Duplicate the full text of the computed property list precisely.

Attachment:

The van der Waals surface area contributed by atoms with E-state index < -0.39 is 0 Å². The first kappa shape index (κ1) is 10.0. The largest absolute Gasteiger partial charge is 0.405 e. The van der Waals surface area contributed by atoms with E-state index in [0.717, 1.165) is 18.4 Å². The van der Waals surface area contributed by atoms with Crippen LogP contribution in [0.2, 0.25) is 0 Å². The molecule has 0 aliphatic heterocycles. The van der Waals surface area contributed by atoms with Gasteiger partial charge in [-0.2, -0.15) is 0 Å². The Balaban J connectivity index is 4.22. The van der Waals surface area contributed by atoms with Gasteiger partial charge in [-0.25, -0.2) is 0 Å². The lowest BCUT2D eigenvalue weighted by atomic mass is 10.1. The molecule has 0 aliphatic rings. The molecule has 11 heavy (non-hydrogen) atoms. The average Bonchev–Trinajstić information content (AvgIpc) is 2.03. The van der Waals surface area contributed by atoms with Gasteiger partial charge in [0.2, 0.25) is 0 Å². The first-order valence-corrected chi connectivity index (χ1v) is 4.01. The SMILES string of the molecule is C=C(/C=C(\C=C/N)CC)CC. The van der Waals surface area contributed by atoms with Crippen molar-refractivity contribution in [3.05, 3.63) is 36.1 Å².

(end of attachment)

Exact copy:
The van der Waals surface area contributed by atoms with E-state index < -0.39 is 0 Å². The first kappa shape index (κ1) is 10.0. The largest absolute Gasteiger partial charge is 0.405 e. The van der Waals surface area contributed by atoms with E-state index in [0.717, 1.165) is 18.4 Å². The van der Waals surface area contributed by atoms with Crippen LogP contribution in [0.2, 0.25) is 0 Å². The molecule has 0 aliphatic heterocycles. The van der Waals surface area contributed by atoms with Gasteiger partial charge in [-0.2, -0.15) is 0 Å². The Balaban J connectivity index is 4.22. The van der Waals surface area contributed by atoms with Gasteiger partial charge in [-0.25, -0.2) is 0 Å². The lowest BCUT2D eigenvalue weighted by atomic mass is 10.1. The molecule has 0 aliphatic rings. The molecule has 11 heavy (non-hydrogen) atoms. The average Bonchev–Trinajstić information content (AvgIpc) is 2.03. The van der Waals surface area contributed by atoms with Gasteiger partial charge in [0.2, 0.25) is 0 Å². The first-order valence-corrected chi connectivity index (χ1v) is 4.01. The SMILES string of the molecule is C=C(/C=C(\C=C/N)CC)CC. The van der Waals surface area contributed by atoms with Crippen molar-refractivity contribution in [3.05, 3.63) is 36.1 Å².